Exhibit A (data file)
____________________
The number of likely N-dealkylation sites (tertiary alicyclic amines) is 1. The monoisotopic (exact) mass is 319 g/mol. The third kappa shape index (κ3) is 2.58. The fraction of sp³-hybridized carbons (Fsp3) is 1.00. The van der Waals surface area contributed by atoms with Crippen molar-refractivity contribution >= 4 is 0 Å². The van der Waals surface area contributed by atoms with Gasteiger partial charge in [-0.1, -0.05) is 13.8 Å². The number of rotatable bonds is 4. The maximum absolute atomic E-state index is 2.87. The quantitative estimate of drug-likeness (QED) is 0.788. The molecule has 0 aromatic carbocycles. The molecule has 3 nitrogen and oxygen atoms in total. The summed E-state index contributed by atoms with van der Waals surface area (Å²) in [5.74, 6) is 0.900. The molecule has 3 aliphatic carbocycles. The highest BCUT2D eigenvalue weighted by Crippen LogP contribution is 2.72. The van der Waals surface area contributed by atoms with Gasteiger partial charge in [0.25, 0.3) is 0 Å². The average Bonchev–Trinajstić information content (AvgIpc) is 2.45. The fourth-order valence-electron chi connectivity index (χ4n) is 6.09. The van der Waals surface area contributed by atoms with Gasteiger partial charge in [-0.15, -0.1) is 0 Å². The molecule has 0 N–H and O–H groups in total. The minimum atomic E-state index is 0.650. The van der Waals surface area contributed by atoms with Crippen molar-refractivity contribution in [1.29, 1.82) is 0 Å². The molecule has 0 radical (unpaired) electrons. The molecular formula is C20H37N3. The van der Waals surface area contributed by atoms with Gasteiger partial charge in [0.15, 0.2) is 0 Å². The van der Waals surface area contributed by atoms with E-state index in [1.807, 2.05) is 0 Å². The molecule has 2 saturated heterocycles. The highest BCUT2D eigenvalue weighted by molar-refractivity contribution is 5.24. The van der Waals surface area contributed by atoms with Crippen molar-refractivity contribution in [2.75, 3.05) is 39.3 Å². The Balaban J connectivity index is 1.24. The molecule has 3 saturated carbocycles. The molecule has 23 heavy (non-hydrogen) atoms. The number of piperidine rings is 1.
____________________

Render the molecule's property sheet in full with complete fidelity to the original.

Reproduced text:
The number of likely N-dealkylation sites (tertiary alicyclic amines) is 1. The monoisotopic (exact) mass is 319 g/mol. The third kappa shape index (κ3) is 2.58. The fraction of sp³-hybridized carbons (Fsp3) is 1.00. The van der Waals surface area contributed by atoms with Crippen molar-refractivity contribution >= 4 is 0 Å². The van der Waals surface area contributed by atoms with Gasteiger partial charge in [-0.1, -0.05) is 13.8 Å². The number of rotatable bonds is 4. The maximum absolute atomic E-state index is 2.87. The quantitative estimate of drug-likeness (QED) is 0.788. The molecule has 0 aromatic carbocycles. The molecule has 3 nitrogen and oxygen atoms in total. The summed E-state index contributed by atoms with van der Waals surface area (Å²) in [5.74, 6) is 0.900. The molecule has 3 aliphatic carbocycles. The highest BCUT2D eigenvalue weighted by Crippen LogP contribution is 2.72. The van der Waals surface area contributed by atoms with Gasteiger partial charge in [0.25, 0.3) is 0 Å². The average Bonchev–Trinajstić information content (AvgIpc) is 2.45. The fourth-order valence-electron chi connectivity index (χ4n) is 6.09. The van der Waals surface area contributed by atoms with Gasteiger partial charge in [-0.15, -0.1) is 0 Å². The molecule has 0 N–H and O–H groups in total. The minimum atomic E-state index is 0.650. The van der Waals surface area contributed by atoms with Crippen molar-refractivity contribution in [1.29, 1.82) is 0 Å². The molecule has 0 radical (unpaired) electrons. The molecular formula is C20H37N3. The van der Waals surface area contributed by atoms with Gasteiger partial charge in [0.15, 0.2) is 0 Å². The van der Waals surface area contributed by atoms with E-state index in [1.807, 2.05) is 0 Å². The molecule has 2 saturated heterocycles. The highest BCUT2D eigenvalue weighted by molar-refractivity contribution is 5.24. The van der Waals surface area contributed by atoms with Crippen molar-refractivity contribution in [2.75, 3.05) is 39.3 Å². The Balaban J connectivity index is 1.24. The molecule has 3 saturated carbocycles. The molecule has 23 heavy (non-hydrogen) atoms. The number of piperidine rings is 1.